Ask three times!

How often do you find yourself asking organizations for favors—discounted prices, waived policies, or extended promotional rates? Quite often, I’d suppose. And how often do the organizations say yes on the very first try? Hardly ever, if your experience is anything like mine.

But don’t hang up in a flurry of despair! Because the best negotiators know that asking multiple times—sometimes of multiple people—is often the only way to achieve their objectives. Indeed, in the domain of organizational favors, I’d say that asking at least three times is the only way to make life negotiable.

Consider five reasons:

  1. You might get a different answer. Many organizations are not known for the consistency or impeccable training of their customer service representatives. Perhaps the first representative declined your discount request simply because they yet haven’t received the discount training? And perhaps the second or third just received it yesterday?
  2. You might get a better answer. Anyone who’s ever dealt with an organization knows that “talking to a supervisor” often produces a better answer than talking to whomever answers the phone. It’s not the supervisor and the answerer are operating off a different set of policy waiver policies. Indeed, the second person is probably not even a supervisor. It’s just that they reserve the policy waivers for the people persistent enough to ask for the supervisor.
  3. You might get a more helpful person. Everyone has a bad day now and again, and customer service representatives are far from the exception. Indeed, it’s just possible that today’s the lucky day for the first representative you encounter, in which case your chances automatically increase by talking to someone less crabby.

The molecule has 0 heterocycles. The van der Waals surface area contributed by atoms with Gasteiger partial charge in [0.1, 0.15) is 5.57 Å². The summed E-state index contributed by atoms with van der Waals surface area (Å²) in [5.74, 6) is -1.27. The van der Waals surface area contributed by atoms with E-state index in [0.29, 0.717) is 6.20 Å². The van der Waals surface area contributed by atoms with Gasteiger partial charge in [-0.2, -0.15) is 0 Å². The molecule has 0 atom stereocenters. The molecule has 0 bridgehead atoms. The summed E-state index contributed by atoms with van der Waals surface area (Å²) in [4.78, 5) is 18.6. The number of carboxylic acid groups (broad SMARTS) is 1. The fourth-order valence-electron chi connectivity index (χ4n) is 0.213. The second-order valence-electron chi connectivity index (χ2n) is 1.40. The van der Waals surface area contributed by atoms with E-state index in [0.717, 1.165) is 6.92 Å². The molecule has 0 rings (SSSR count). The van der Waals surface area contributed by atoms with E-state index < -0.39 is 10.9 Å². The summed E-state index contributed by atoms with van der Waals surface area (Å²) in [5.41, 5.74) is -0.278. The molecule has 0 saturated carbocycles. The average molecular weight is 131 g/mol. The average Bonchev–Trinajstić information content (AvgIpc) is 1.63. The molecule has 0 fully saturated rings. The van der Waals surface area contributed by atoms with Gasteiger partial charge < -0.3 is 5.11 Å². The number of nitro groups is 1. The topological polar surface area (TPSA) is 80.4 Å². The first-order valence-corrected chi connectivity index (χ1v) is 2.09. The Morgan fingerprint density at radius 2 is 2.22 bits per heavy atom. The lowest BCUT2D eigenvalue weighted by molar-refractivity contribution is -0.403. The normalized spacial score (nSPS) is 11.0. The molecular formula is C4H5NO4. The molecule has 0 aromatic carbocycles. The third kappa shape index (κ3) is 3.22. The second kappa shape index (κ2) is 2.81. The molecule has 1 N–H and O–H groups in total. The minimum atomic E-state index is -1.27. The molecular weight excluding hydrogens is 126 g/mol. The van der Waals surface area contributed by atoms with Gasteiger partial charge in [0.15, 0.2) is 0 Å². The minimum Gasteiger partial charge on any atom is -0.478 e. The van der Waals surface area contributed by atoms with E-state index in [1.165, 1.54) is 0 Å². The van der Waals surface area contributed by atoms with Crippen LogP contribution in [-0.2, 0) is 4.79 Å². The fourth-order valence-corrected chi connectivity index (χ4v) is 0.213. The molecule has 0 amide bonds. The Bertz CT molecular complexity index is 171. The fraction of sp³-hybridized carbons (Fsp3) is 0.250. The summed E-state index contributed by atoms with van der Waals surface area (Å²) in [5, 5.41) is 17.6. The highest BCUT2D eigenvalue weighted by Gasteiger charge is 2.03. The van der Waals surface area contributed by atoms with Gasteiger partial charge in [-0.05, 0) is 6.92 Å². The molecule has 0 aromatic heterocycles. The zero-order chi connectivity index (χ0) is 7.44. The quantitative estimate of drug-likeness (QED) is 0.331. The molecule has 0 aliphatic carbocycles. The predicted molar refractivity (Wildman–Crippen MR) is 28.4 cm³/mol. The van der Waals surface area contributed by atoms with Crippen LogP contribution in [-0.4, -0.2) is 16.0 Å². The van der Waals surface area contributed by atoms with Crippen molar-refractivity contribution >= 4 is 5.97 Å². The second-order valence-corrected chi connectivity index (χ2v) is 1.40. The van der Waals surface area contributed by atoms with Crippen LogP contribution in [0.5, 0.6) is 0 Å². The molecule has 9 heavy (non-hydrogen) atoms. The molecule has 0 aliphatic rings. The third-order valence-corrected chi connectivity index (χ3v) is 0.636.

4. You might get experience asking the question. In addition to surfacing different people and answers, asking several times increases your own understanding of the issues. For example, a comment during your first conversation might reveal that the organization doesn’t offer “discounts” for the current bundle of services, but it might be willing to unbundle the services and reduce the price accordingly. Can you ask like that on the third try?
  5. You might learn something about the organization. Even if you don’t get a better answer or representative, and even if you don’t come up with a better way to phrase the request, you might learn something useful about the organization. At a minimum, you might learn that the organization is not delivering the level of customer service you expect, prompting a useful consideration of your alternatives. Better yet, you might gain a general appreciation for the types of policies the organization cannot waive and the types they might—an insight that will probably come in handy the next time you need a favor.

In sum, you should not take organizational denials as the end of the story—at least not until you’ve encountered a few of them. Instead, you should try to see a few organizational denials as a natural part of the process—a series of no’s on the eventual road to yes.

Screw-ups as discounts

Products that perform poorly. Services that fall short. For most of us, these are nothing more than tremendous frustrations. Fewer of us realize that they also represent tremendous opportunities—opportunities to make life negotiable by requesting a discount!

Some people don’t know that companies offer discounts to dissatisfied customers. Others know but are too afraid to ask. So let me be the one to emphasize that underperforming products and underwhelming services represent opportunity knocking! And anyone who doesn’t heed its sound may be throwing money away. So, the next time you find yourself with a dud, I’d advise you to ask the provider for recompense. “How can we make this right?” you might say. Or, “In recognition of XYZ, may I request some money back?” Off the top of my head, this approach has helped to rectify a mortgage mistake, a smoking lawnmower, an underwhelming chimney service, an inappropriate medical procedure, and creaky sofa. Pretty cool, huh?

And pretty simple, so why are so many people so afraid to do it?

Probably because they fixate on the fact that people who ask for discounts don’t always receive them. But they forget the fact that people who don’t ask for discounts almost never receive them. And they never consider three critical facts:

  • You deserve it. You paid for a particular bundle of products of services that you did not receive. So something is due back for the crummier bundle you did.